Access Michigan LLC Blog

Is Your Data Center Hooked on Fiber?

Just yesterday my internet went down in the middle of remoting into my office. At the same time, my cellphone, which never drops calls, started dropping them. Calling the provider, as a home user, I was given minimal information other than, “we’re looking into it“. I had a network outage. Hours later, I found out the fiber backbone was cut.

When running a business, “we’re looking into it” is not an acceptable answer. Whether you’re a local retailer, such as a hardware store or grocery store, or a nationwide online shopping service, the internet is enmeshed in the success of running your business. Even unloading a delivery truck today depends on the internet.

So how do you get around, “we’re looking in it”. What happens when construction is going on and some contractor cuts fiber that supports the network connection powering your infrastructure? How long could you sustain a network outage? 

Do You have a Meshed Network in Place to Counter This?

So what is a Meshed Network? According to Wikipedia…

A mesh network (or simply meshnet) is a local network topology in which the infrastructure nodes (i.e. bridges, switches, and other infrastructure devices) connect directly, dynamically and non-hierarchically to as many other nodes as possible and cooperate with one another to efficiently route data from/to clients.

By having multiple network carriers, which enter the building from diverse paths from one another,  data centers can avoid having a single point of failure in the event a provider goes down.  Additionally, by having diverse paths, a fiber cut can be sustained while still being operational via one of our other carriers.  In addition, a fully meshed network is able to mitigate the loss of a single core or distribution router.

So Why Isn’t Every Network Meshed?

There are advantages and disadvantages to every network topology including meshed.

The advantages are:

  • There is no traffic problem as there are dedicated point to point links for each computer.
  • It has multiple links, so if one route is blocked then other can be accessed for data communication.
  • It provides high privacy and security.
  • Fault identification is easy because of point-to-point connection.

While the disadvantages are:

  • Mesh topology requires a high number of cables and I/O ports for communication.
  • Installation is very difficult in mesh topology, as each node is connected to every node.
  • Mesh topology is costly compared to the other network topologies both in labor and equipment.

Options for Large vs. Small Population Centers

So back to when is “we’re looking into it” not the answer for you? What is the answer? Whether a one computer network or a mega data center options are available.

Smaller Cities and Rural Areas

Even in smaller urban or rural areas, staying connected to the internet is critical to the success of your business. Do you have a POS (point of sale) cash register? Do you take credit card payments? No matter what your locale, your equipment uses the internet to send and receive data. Your business can’t afford a network outage.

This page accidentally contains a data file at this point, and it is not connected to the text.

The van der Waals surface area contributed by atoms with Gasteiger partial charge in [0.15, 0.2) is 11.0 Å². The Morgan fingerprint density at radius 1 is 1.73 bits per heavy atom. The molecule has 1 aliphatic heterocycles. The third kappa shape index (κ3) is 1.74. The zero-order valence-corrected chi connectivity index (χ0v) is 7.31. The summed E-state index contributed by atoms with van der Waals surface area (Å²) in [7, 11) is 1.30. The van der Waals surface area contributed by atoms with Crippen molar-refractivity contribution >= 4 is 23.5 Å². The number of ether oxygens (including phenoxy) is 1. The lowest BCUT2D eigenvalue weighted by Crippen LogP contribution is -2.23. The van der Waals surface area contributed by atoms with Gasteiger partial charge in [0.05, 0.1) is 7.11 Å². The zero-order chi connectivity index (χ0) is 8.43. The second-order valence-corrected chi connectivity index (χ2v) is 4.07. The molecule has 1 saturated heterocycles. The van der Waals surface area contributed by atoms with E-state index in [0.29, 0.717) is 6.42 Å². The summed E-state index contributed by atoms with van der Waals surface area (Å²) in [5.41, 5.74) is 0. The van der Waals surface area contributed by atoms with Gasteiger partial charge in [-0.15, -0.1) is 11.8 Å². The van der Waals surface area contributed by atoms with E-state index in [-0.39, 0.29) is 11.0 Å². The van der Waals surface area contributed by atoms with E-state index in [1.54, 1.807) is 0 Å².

In many cases, a small city or a rural location might not have access to multiple internet service providers (ISP), especially not if all the ISP’s share the same fiber backbone.

One option is to not think internet and think hardwire. Yep, the good old fashioned telephone service! Even most cellphone companies offer a wireless way to access the internet. Or as another option, buy a basic internet package from a satellite provider. All offer a non-fiber alternative to keep your business connected.

Large Urban Areas

In a large urban area, finding multiple ISP’s on differing fiber networks can be less of a problem. Many large retailers even have their own satellites to provide internet and intranet service.

As a small business owner, having two ISP’s might seem cost prohibitive until you take into account the loss of business. While not having a cash register may not be an issue, many small businesses depend on websites and email to maintain an online retail presence. A $40 per month basic internet package doesn’t seem so cost prohibitive when compared to lost online orders.

For a large data center, minutes down can mean hundreds of thousands of dollars in lost income. From insurance companies to financial institutions to automotive manufacturers, downtime equals money. For these data center managers, the cost is in the topology: meshed, star, point to point etc. Labor and equipment is the issue.


“My internet as down” is the modern equivalent to “my dog ate my homework”. No one is exempt from the effects of fiber dependency. From the student to the remote worker to the data center infrastucture manager, all are “hooked on fiber”. The choice remains the same, what options are available for me or my business to survive when the fiber backbone has been cut?

Published, 7/18/19 By B.W. Coenen.

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